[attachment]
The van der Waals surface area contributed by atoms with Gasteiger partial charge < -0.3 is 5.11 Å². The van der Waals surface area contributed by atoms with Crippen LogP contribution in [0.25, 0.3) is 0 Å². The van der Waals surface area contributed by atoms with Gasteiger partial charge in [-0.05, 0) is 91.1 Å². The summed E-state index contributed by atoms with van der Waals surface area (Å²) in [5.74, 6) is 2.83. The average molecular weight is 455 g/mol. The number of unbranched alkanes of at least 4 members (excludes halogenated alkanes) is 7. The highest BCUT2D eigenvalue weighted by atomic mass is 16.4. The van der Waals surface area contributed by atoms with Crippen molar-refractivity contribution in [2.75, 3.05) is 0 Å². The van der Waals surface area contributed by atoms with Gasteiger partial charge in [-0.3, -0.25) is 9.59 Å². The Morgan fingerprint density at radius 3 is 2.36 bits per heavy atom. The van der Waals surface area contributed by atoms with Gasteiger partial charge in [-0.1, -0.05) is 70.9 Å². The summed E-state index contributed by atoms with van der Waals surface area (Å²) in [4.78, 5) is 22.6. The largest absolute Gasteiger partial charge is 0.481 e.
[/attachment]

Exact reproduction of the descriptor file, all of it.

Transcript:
The van der Waals surface area contributed by atoms with Gasteiger partial charge < -0.3 is 5.11 Å². The van der Waals surface area contributed by atoms with Crippen LogP contribution in [0.25, 0.3) is 0 Å². The van der Waals surface area contributed by atoms with Gasteiger partial charge in [-0.05, 0) is 91.1 Å². The summed E-state index contributed by atoms with van der Waals surface area (Å²) in [5.74, 6) is 2.83. The average molecular weight is 455 g/mol. The number of unbranched alkanes of at least 4 members (excludes halogenated alkanes) is 7. The highest BCUT2D eigenvalue weighted by atomic mass is 16.4. The van der Waals surface area contributed by atoms with Crippen molar-refractivity contribution in [2.75, 3.05) is 0 Å². The van der Waals surface area contributed by atoms with Gasteiger partial charge in [-0.3, -0.25) is 9.59 Å². The Morgan fingerprint density at radius 3 is 2.36 bits per heavy atom. The van der Waals surface area contributed by atoms with Gasteiger partial charge in [-0.1, -0.05) is 70.9 Å². The summed E-state index contributed by atoms with van der Waals surface area (Å²) in [4.78, 5) is 22.6. The largest absolute Gasteiger partial charge is 0.481 e.